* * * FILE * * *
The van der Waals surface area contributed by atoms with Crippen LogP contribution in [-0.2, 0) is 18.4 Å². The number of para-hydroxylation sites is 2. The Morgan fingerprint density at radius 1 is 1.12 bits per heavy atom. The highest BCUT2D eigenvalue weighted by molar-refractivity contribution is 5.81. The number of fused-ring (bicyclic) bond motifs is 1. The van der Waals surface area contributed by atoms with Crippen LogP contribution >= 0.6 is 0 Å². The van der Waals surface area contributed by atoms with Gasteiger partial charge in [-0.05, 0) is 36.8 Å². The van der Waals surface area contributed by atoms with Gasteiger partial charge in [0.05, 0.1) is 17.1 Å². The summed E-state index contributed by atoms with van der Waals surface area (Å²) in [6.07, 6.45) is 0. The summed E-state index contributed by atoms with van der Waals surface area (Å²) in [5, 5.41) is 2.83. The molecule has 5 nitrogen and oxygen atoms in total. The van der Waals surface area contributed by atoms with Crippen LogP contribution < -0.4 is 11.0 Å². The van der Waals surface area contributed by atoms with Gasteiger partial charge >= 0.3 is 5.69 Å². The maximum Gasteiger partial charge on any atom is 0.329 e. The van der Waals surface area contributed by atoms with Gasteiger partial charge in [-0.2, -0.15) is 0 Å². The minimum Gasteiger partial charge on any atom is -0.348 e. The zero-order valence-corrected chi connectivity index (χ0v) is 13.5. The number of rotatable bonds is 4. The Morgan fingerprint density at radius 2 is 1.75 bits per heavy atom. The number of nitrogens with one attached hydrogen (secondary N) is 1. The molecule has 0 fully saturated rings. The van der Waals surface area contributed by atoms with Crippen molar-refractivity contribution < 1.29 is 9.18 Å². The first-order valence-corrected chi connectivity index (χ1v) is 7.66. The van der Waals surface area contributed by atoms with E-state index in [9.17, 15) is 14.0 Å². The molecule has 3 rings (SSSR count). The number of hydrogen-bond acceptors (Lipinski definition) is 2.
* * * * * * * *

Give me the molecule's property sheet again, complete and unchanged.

The van der Waals surface area contributed by atoms with Crippen LogP contribution in [-0.2, 0) is 18.4 Å². The number of para-hydroxylation sites is 2. The Morgan fingerprint density at radius 1 is 1.12 bits per heavy atom. The highest BCUT2D eigenvalue weighted by molar-refractivity contribution is 5.81. The number of fused-ring (bicyclic) bond motifs is 1. The van der Waals surface area contributed by atoms with Crippen LogP contribution >= 0.6 is 0 Å². The van der Waals surface area contributed by atoms with Gasteiger partial charge in [-0.05, 0) is 36.8 Å². The van der Waals surface area contributed by atoms with Gasteiger partial charge in [0.05, 0.1) is 17.1 Å². The summed E-state index contributed by atoms with van der Waals surface area (Å²) in [6.07, 6.45) is 0. The summed E-state index contributed by atoms with van der Waals surface area (Å²) in [5, 5.41) is 2.83. The molecule has 5 nitrogen and oxygen atoms in total. The van der Waals surface area contributed by atoms with Crippen LogP contribution < -0.4 is 11.0 Å². The van der Waals surface area contributed by atoms with Gasteiger partial charge >= 0.3 is 5.69 Å². The maximum Gasteiger partial charge on any atom is 0.329 e. The van der Waals surface area contributed by atoms with Gasteiger partial charge in [-0.2, -0.15) is 0 Å². The minimum Gasteiger partial charge on any atom is -0.348 e. The zero-order valence-corrected chi connectivity index (χ0v) is 13.5. The number of rotatable bonds is 4. The Morgan fingerprint density at radius 2 is 1.75 bits per heavy atom. The number of nitrogens with one attached hydrogen (secondary N) is 1. The molecule has 0 fully saturated rings. The van der Waals surface area contributed by atoms with Crippen molar-refractivity contribution < 1.29 is 9.18 Å². The first-order valence-corrected chi connectivity index (χ1v) is 7.66. The van der Waals surface area contributed by atoms with E-state index in [9.17, 15) is 14.0 Å². The molecule has 3 rings (SSSR count). The number of hydrogen-bond acceptors (Lipinski definition) is 2.